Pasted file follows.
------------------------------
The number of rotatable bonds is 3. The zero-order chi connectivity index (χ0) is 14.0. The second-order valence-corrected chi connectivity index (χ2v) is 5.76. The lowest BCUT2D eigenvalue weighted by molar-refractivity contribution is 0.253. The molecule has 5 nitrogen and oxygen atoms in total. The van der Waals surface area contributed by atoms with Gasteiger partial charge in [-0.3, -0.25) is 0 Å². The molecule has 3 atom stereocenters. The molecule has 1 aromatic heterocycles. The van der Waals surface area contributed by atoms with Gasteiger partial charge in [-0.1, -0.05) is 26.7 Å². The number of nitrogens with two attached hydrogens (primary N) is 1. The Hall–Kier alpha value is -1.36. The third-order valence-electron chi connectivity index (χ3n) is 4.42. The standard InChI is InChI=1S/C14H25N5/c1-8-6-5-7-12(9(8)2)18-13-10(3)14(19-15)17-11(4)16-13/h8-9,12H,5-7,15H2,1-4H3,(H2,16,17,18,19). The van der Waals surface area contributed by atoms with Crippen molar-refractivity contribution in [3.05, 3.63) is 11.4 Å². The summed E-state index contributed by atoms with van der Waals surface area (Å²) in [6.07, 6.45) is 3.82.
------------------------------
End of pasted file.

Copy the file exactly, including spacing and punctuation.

The number of rotatable bonds is 3. The zero-order chi connectivity index (χ0) is 14.0. The second-order valence-corrected chi connectivity index (χ2v) is 5.76. The lowest BCUT2D eigenvalue weighted by molar-refractivity contribution is 0.253. The molecule has 5 nitrogen and oxygen atoms in total. The van der Waals surface area contributed by atoms with Gasteiger partial charge in [-0.3, -0.25) is 0 Å². The molecule has 3 atom stereocenters. The molecule has 1 aromatic heterocycles. The van der Waals surface area contributed by atoms with Gasteiger partial charge in [-0.1, -0.05) is 26.7 Å². The number of nitrogens with two attached hydrogens (primary N) is 1. The Hall–Kier alpha value is -1.36. The third-order valence-electron chi connectivity index (χ3n) is 4.42. The standard InChI is InChI=1S/C14H25N5/c1-8-6-5-7-12(9(8)2)18-13-10(3)14(19-15)17-11(4)16-13/h8-9,12H,5-7,15H2,1-4H3,(H2,16,17,18,19). The van der Waals surface area contributed by atoms with Crippen molar-refractivity contribution in [3.05, 3.63) is 11.4 Å². The summed E-state index contributed by atoms with van der Waals surface area (Å²) in [6.07, 6.45) is 3.82.